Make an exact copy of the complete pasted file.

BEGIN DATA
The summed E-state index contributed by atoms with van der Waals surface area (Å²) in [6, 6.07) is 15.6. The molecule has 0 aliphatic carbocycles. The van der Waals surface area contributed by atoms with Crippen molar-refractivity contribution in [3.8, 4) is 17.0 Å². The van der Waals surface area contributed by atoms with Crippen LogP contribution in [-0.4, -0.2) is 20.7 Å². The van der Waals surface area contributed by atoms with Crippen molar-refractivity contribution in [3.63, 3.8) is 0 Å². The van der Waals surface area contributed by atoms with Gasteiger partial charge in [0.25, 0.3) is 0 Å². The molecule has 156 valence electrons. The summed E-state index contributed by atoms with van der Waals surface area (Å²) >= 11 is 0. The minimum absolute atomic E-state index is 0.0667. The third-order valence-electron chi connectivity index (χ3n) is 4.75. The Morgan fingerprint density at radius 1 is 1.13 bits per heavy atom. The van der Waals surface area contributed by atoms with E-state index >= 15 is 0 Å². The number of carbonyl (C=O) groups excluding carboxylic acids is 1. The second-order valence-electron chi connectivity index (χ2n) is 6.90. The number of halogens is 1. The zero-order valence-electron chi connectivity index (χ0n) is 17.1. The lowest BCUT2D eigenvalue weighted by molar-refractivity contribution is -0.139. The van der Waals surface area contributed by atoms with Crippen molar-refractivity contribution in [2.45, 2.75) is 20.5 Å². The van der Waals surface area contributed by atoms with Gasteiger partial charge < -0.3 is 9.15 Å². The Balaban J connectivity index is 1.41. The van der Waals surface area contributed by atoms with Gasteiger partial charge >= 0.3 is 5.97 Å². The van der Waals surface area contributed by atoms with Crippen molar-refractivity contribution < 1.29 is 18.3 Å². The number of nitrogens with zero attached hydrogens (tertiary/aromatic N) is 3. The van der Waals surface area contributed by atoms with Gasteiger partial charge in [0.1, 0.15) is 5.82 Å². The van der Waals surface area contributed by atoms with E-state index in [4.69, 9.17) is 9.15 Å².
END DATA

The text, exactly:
The summed E-state index contributed by atoms with van der Waals surface area (Å²) in [6, 6.07) is 15.6. The molecule has 0 aliphatic carbocycles. The van der Waals surface area contributed by atoms with Crippen molar-refractivity contribution in [3.8, 4) is 17.0 Å². The van der Waals surface area contributed by atoms with Crippen LogP contribution in [-0.4, -0.2) is 20.7 Å². The van der Waals surface area contributed by atoms with Crippen molar-refractivity contribution in [3.63, 3.8) is 0 Å². The van der Waals surface area contributed by atoms with Gasteiger partial charge in [0.25, 0.3) is 0 Å². The molecule has 156 valence electrons. The summed E-state index contributed by atoms with van der Waals surface area (Å²) >= 11 is 0. The minimum absolute atomic E-state index is 0.0667. The third-order valence-electron chi connectivity index (χ3n) is 4.75. The Morgan fingerprint density at radius 1 is 1.13 bits per heavy atom. The van der Waals surface area contributed by atoms with E-state index >= 15 is 0 Å². The number of carbonyl (C=O) groups excluding carboxylic acids is 1. The second-order valence-electron chi connectivity index (χ2n) is 6.90. The number of halogens is 1. The zero-order valence-electron chi connectivity index (χ0n) is 17.1. The lowest BCUT2D eigenvalue weighted by molar-refractivity contribution is -0.139. The van der Waals surface area contributed by atoms with Crippen molar-refractivity contribution in [2.45, 2.75) is 20.5 Å². The van der Waals surface area contributed by atoms with Gasteiger partial charge < -0.3 is 9.15 Å². The Balaban J connectivity index is 1.41. The van der Waals surface area contributed by atoms with Gasteiger partial charge >= 0.3 is 5.97 Å². The van der Waals surface area contributed by atoms with Crippen molar-refractivity contribution < 1.29 is 18.3 Å². The number of nitrogens with zero attached hydrogens (tertiary/aromatic N) is 3. The van der Waals surface area contributed by atoms with Gasteiger partial charge in [0.1, 0.15) is 5.82 Å². The van der Waals surface area contributed by atoms with E-state index in [4.69, 9.17) is 9.15 Å².